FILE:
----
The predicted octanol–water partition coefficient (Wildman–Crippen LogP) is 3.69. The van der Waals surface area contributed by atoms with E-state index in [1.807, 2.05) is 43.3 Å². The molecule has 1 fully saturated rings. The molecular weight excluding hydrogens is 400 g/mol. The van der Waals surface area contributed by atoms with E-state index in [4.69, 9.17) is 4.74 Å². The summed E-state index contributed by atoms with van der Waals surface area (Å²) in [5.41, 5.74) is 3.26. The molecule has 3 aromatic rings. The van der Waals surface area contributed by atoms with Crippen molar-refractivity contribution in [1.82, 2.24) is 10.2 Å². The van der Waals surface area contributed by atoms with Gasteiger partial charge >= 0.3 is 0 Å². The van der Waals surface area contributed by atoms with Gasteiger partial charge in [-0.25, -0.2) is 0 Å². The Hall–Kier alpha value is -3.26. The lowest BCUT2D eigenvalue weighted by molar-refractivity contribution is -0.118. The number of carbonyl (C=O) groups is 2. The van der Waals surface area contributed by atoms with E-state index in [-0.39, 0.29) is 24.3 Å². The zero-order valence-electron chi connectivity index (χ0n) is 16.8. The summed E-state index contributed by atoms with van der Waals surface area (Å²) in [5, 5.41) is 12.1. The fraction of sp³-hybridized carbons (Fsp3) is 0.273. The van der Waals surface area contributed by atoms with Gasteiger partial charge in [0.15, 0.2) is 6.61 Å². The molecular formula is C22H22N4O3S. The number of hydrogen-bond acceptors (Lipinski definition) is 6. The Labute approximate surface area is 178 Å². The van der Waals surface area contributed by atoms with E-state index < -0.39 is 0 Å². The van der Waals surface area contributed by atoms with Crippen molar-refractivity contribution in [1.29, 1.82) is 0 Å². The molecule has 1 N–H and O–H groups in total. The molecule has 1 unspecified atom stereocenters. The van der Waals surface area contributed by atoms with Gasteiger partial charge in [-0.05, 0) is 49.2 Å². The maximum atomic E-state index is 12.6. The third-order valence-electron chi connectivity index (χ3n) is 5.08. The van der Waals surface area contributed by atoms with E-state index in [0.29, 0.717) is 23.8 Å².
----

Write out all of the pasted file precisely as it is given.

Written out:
The predicted octanol–water partition coefficient (Wildman–Crippen LogP) is 3.69. The van der Waals surface area contributed by atoms with E-state index in [1.807, 2.05) is 43.3 Å². The molecule has 1 fully saturated rings. The molecular weight excluding hydrogens is 400 g/mol. The van der Waals surface area contributed by atoms with E-state index in [4.69, 9.17) is 4.74 Å². The summed E-state index contributed by atoms with van der Waals surface area (Å²) in [5.41, 5.74) is 3.26. The molecule has 3 aromatic rings. The van der Waals surface area contributed by atoms with Crippen molar-refractivity contribution in [1.82, 2.24) is 10.2 Å². The van der Waals surface area contributed by atoms with Gasteiger partial charge >= 0.3 is 0 Å². The van der Waals surface area contributed by atoms with Gasteiger partial charge in [-0.25, -0.2) is 0 Å². The Hall–Kier alpha value is -3.26. The lowest BCUT2D eigenvalue weighted by molar-refractivity contribution is -0.118. The number of carbonyl (C=O) groups is 2. The van der Waals surface area contributed by atoms with E-state index in [-0.39, 0.29) is 24.3 Å². The zero-order valence-electron chi connectivity index (χ0n) is 16.8. The summed E-state index contributed by atoms with van der Waals surface area (Å²) in [5, 5.41) is 12.1. The fraction of sp³-hybridized carbons (Fsp3) is 0.273. The van der Waals surface area contributed by atoms with Gasteiger partial charge in [0.15, 0.2) is 6.61 Å². The molecular formula is C22H22N4O3S. The number of hydrogen-bond acceptors (Lipinski definition) is 6. The Labute approximate surface area is 178 Å². The van der Waals surface area contributed by atoms with E-state index < -0.39 is 0 Å². The van der Waals surface area contributed by atoms with Crippen molar-refractivity contribution in [1.29, 1.82) is 0 Å². The molecule has 1 N–H and O–H groups in total. The molecule has 1 unspecified atom stereocenters. The van der Waals surface area contributed by atoms with Gasteiger partial charge in [-0.05, 0) is 49.2 Å². The maximum atomic E-state index is 12.6. The third-order valence-electron chi connectivity index (χ3n) is 5.08. The van der Waals surface area contributed by atoms with E-state index in [0.29, 0.717) is 23.8 Å².